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What is Eid al Fitr and Why Do Muslims Celebrate It?
Once the holy month of Ramadan comes to a close, Muslims all over the world will begin celebrating Eid Al-Fitr. During Ramadan, Muslims took part in periods of fasting, devotion to prayer, purification and charitable acts. In order to understand the significance of Eid ul-Fitr, you need to know what and why Ramadan is celebrated.
In case you didn’t know, Ramadan falls during the ninth month of the Islamic calendar. It’s an important time for Muslims because they believe that during Ramadan the Qu’ran was revealed to mankind through the Prophet Muhammad. Typically, Ramadan starts in May and continues until the end of June.
Eid ul-Fitr begins the weekend following Ramadan. The exact date Eid is dependent on a combination of the sighting of the new moon and astronomical calculations. Furthermore, the time when Eid starts also depends on where you are in the world, and when the new moon is visible.
When translated, Eid al-Fitr means “festival of breaking the fast” and marks the end of the fasting month of Ramadan. English alternative terms and references for Eid are: fast-breaking Eid, sweet festival, Feast of Fasting, Small Eid, Eid feast, Sugar Feast, and Eid of happiness.
Traditionally Eid is celebrated for three days and is an official holiday in Muslim-majority countries. While the United States doesn’t observe Edi with any closures or shutdowns, many employers and schools allow time off for Muslim workers and children.
Muslims will gather together at the mosque for a prayer, prior to spending the day with friends and family – and wishing one another ‘Eid Mubarak’ or ‘Blessed Eid’. In fact, the standard greeting on this occasion is ‘Eid Mubarak’ which means “have a blessed Eid.” The celebration is the perfect opportunity for the Muslims to thank Allah for helping them get through the month-long fasting during the Ramadan holiday.
The Eid prayer is performed in congregation in open areas like fields, community centers or at mosques. There is no direct call to prayer given for Eid prayer, but it consists of only two units of prayer with an additional six incantations. The Eid prayer is generally followed by the sermon and the attendees ask Allah for forgiveness, mercy, peace and blessings for everyone in the world.
Eid is a time when Muslims pledge their gratitude to Allah by donating money to various charities and philanthropic efforts. Moreover, the celebration is also considered to be the ideal time for Muslims to forgive those who have wronged them. The idea of spiritual fasting is embraced and correlates with the new leaf the individual is essentially turning over. While the idea of helping those less fortunate is a common thread, it’s also a goal that Muslims aim to keep in check throughout the upcoming season of life.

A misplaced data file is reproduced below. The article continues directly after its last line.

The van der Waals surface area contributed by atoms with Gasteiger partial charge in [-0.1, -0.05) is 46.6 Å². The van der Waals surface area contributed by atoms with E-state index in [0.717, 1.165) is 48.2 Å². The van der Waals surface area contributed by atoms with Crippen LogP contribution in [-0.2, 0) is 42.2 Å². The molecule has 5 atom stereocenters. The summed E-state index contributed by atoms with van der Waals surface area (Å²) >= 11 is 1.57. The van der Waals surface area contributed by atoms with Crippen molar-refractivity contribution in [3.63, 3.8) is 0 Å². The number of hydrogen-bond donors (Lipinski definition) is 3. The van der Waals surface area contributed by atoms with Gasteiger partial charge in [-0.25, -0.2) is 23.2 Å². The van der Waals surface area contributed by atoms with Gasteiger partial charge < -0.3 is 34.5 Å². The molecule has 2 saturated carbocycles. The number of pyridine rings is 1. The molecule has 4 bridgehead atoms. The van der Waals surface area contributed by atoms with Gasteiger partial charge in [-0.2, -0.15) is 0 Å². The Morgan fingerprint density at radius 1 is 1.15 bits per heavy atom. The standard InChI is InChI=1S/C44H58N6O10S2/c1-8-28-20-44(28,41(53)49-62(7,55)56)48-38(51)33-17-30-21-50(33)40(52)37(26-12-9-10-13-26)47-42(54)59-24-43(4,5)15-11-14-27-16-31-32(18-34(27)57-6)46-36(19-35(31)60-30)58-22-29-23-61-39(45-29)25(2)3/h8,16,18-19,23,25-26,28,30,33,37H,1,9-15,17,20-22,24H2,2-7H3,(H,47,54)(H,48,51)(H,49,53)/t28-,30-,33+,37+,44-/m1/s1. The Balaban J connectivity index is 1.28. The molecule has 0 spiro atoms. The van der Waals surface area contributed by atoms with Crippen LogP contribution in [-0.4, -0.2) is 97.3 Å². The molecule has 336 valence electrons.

More than one billion Muslims around the world gather to celebrate Eid. The worship process may seem daunting; however, reviewing it on a step by step process can remove some of the stereotypical connotations and provide a more meaningful explanation on the functionalities of ‘rakat’ (worship).
The First Raka
Action 1: Perform two Rakats behind the Imam for Eid prayer along with six additional Takbirs.
Action 2: After the Imam has said “Allahu Akbar” the first time, you should raise your hands and follow. This is the first Takbir of the prayer.
Action 3: There will be three Takbirs before the Imam begins reciting from the Quran. Each time the Imam says “Allahu Akbar”, you should raise your hands, then place them on your sides. After the third Takbir, the Imam will begin reciting from the Quran. At that point, you should put your hands on your chest, with your right hand on top of the left.
Action 4: Listen to the recitation of the Holy Quran. The Imam will recite Surah Al Fatiha (the first Surah of the Quran) and then another Surah.
Action 5: When the Imam says “Allahu Akbar” go into Ruku – which is the bowing position.
Action 6: Stand up straight when he says Sami Allahu liman Hamidah (translation: Allah hears those who praise Him), and say “Rabbana lakal Hamd” (translation: our Lord praise be to You) in a low voice.
Action 7: When the Imam says “Allahu Akbar” go into Sujud – which is prostration. You will do two prostrations just like a normal prayer.
The Second Raka
Action 8: The Imam will first recite from the Holy Quran.
Action 9: Afterwards, before going into Ruku, there will be three Takbirs. Follow the Imam. Raise your hands after each “Allahu Akbar.” After the third Takbir, go into Ruku – remember, this is the bowing position.
Action 10: Stand up straight when the Imam says, “Sami Allah huliman Hamidah”, and say “Rabbana lakal Hamd” in a low voice.
Action 11: When the Imam says, “Allahu Akbar” go into Sujud. – you will do two prostrations.
Action 12: After this, you sit for the duration of Tashshahud.
Action 13: After the Imam ends the prayer by turning to his face to the right first and saying, “Assalamu alaikum wa Rahmatullah” and then to his left. You should follow suite and repeat.
Action 14: Do not immediately get up. The Imam will provide a short speech. It’s disrespectful not to stay still and listen. Use this time to catch your breath and relax.
In addition, to the charitable donations and mosque gatherings, Muslims rejoice by visiting friends and relatives, hosting food parties and sharing delicious deserts. Usually, children receive new clothes and shoes – some families also gift cash gifts, called eidi, to their elders and relatives. It is forbidden to fast on the Day of Eid.
Eid al Fitr is a rejoiceful day for Muslims. The day is truly a celebration because it signifies the fruits of their labor and sacrifice that took place during the Ramadan observance. What’s wonderful is the sense of community and unity that Eid brings forth.
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